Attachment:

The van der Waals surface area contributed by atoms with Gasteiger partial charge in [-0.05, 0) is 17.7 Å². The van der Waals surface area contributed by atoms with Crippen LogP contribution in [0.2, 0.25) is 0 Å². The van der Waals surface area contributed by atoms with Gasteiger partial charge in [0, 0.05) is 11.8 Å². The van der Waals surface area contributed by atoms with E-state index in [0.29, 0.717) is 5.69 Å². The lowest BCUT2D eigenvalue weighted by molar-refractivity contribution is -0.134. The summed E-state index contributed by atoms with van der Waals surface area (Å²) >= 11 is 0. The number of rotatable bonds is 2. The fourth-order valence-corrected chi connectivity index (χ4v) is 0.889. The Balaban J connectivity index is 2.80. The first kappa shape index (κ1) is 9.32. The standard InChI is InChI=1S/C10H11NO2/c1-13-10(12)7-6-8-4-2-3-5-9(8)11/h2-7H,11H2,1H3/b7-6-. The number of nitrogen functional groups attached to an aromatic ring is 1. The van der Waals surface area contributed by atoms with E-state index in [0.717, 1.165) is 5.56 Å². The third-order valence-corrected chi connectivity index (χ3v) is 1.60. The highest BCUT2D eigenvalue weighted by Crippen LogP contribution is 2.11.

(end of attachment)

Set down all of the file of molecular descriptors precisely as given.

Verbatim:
The van der Waals surface area contributed by atoms with Gasteiger partial charge in [-0.05, 0) is 17.7 Å². The van der Waals surface area contributed by atoms with Crippen LogP contribution in [0.2, 0.25) is 0 Å². The van der Waals surface area contributed by atoms with Gasteiger partial charge in [0, 0.05) is 11.8 Å². The van der Waals surface area contributed by atoms with E-state index in [0.29, 0.717) is 5.69 Å². The lowest BCUT2D eigenvalue weighted by molar-refractivity contribution is -0.134. The summed E-state index contributed by atoms with van der Waals surface area (Å²) >= 11 is 0. The number of rotatable bonds is 2. The fourth-order valence-corrected chi connectivity index (χ4v) is 0.889. The Balaban J connectivity index is 2.80. The first kappa shape index (κ1) is 9.32. The standard InChI is InChI=1S/C10H11NO2/c1-13-10(12)7-6-8-4-2-3-5-9(8)11/h2-7H,11H2,1H3/b7-6-. The number of nitrogen functional groups attached to an aromatic ring is 1. The van der Waals surface area contributed by atoms with E-state index in [0.717, 1.165) is 5.56 Å². The third-order valence-corrected chi connectivity index (χ3v) is 1.60. The highest BCUT2D eigenvalue weighted by Crippen LogP contribution is 2.11.